Commentary | Joe Hills' Arena League heroics earn him an invitation to Carolina Panthers camp

May 5, 2013 

This time, things might go right for Joe Hills.

This time, he did not make the phone call. In the NFL, that can make all the difference.

Seeking help for quarterback Cam Newton, the Carolina Panthers reached out to Hills and invited him to their three-day rookie minicamp, which begins Friday.

It's the reason Hills wasn't catching passes for the Arena Football League's Tampa Bay Storm on Saturday night.

He was in the right place -- at home, resting.

"I couldn't afford to get hurt," he said.

We're with you, Joe. We understand.

The AFL is a place where players bring their neatly packaged dreams, hoping they can find a buyer. It's how Kurt War

ner earned his way into the NFL when he wasn't bagging groceries.

"Staying healthy is the most important thing," Hills said, speaking from experience.

The Palmetto High graduate worked two jobs before the AFL season, driving a delivery truck and selling shoes to support his fiancée and two children.

The call from Carolina couldn't have come at a better time. AFL players, with the exception of quarterbacks, earn about $1,000 per game.

Hills was in the Tennessee Titans camp two years ago after he finished his career at Tennessee State.

He made it through the preseason but was hampered by a leg injury and was cut.

Now he is a man on fire. No better time to go!

Heading into this weekend's action, Hills led the AFL in reception yardage (769), was second in touchdown catches (19) and ranked among the leaders in receptions (48).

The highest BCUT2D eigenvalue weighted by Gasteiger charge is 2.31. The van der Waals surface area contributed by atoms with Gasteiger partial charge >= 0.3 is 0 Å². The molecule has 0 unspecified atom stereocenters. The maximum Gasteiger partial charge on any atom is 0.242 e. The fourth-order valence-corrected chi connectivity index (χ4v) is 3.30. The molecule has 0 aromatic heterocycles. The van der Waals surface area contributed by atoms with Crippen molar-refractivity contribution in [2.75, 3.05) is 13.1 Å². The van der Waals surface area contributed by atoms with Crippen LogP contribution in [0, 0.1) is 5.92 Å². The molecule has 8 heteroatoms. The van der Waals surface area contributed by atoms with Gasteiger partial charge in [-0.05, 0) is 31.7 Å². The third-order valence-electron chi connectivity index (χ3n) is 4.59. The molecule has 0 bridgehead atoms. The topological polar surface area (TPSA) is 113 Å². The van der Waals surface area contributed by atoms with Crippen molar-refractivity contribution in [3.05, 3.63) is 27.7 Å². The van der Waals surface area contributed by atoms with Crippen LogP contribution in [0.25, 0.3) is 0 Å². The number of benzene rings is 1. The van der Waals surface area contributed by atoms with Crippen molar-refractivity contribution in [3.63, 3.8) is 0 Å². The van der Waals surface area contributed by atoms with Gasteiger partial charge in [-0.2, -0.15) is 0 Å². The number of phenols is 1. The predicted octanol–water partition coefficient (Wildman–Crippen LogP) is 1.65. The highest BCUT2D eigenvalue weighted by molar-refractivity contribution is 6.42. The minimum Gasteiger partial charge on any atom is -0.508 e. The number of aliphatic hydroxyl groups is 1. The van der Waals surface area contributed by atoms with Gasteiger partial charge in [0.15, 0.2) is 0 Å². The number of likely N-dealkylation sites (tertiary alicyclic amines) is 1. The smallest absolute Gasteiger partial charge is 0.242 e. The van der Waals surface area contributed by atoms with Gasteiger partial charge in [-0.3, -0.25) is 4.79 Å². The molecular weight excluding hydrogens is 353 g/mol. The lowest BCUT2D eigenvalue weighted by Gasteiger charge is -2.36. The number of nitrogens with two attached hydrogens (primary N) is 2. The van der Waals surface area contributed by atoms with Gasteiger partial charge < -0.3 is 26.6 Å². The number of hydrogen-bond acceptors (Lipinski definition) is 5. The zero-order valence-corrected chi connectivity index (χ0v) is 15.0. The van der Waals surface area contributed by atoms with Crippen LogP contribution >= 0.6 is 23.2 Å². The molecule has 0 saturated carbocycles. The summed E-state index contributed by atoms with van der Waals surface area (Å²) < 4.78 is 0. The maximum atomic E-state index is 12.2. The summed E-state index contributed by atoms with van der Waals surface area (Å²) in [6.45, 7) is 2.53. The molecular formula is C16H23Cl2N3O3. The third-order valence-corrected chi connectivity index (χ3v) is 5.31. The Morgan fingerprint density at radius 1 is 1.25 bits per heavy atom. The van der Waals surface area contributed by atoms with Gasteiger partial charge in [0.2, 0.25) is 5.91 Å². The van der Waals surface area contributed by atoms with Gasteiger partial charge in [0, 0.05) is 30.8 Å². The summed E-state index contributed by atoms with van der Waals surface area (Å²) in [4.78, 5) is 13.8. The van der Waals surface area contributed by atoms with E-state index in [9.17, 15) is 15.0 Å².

At 6-foot-5, 210 pounds with soft hands, the 25-year-old has never looked better.

"It's a plus that Carolina called. I am going up there to let it all hang out and not hold back," Hills said. "I don't even know if I get paid. They said I would sign a contract. I don't know what their situation is, and I don't care who they bring in. I am just going to go out there and compete."

When he was with the Titans, Hills saw what an NFL work ethic looked like. It's different than anything he experienced. Guys are fighting for their lives with money at stake. You don't slack off.

After he got released, Hills put what he learned to good use. He made himself quicker and stronger and improved his pass-catching skills. If he could've made himself taller, he would have.

The Panthers need receivers to help their best pass catcher (5-9 Steve Smith) and Newton. Those two won't be there next weekend. The camp is for rookies and guys who have no more than a year of experience.

"I was hoping to eventually get the call," Hills said. "I didn't know when it would happen. When it comes, you are surprised, but it has always been the goal. I was excited to hear somebody still wanted me. I've been putting in a lot of work."

Hills feels fortunate the Storm signed Adrian McPherson at quarterback. The 30-year-old is looking like the iconic signal-caller he was for Southeast High more than a decade ago when he was named Florida Mr. Football.

Heading into Saturday night, McPherson had thrown 28 touchdowns with only one interception. Most impressive, he leads the league in rushing (233 yards) and rushing touchdowns (17), which is unheard of for a quarterback in the AFL, where the field dimensions are similar to an NHL rink.

"AD is awesome. He is what everybody says he is," Hills said. "His scrambling and running has made things easier, giving me time to get open. He brings another dimension that makes my game better."

Hills was more known for basketball at Palmetto, where he is the No. 2 career scorer. He has always been a humble guy, but never short on confidence.

"I always to go to practice thinking I am the number two guy and not better than anybody," Hills said. "I can't explain my numbers this year and give credit to my teammates."

Hills is on the AFL exempt list and can return to the Storm this season if things don't work out with Carolina.

"I could probably play arena ball for the next 10 years, but you want the NFL. If you make an NFL practice squad, it pays about $5,000 a week. I hope it goes well (at Carolina), but if not I will keep at it. When you get to be about 28 or 29 then they consider you old."

Alan Dell, Herald sports writer, can be reached at 94-745-2112. Follow him on Twitter at @ADellSports.

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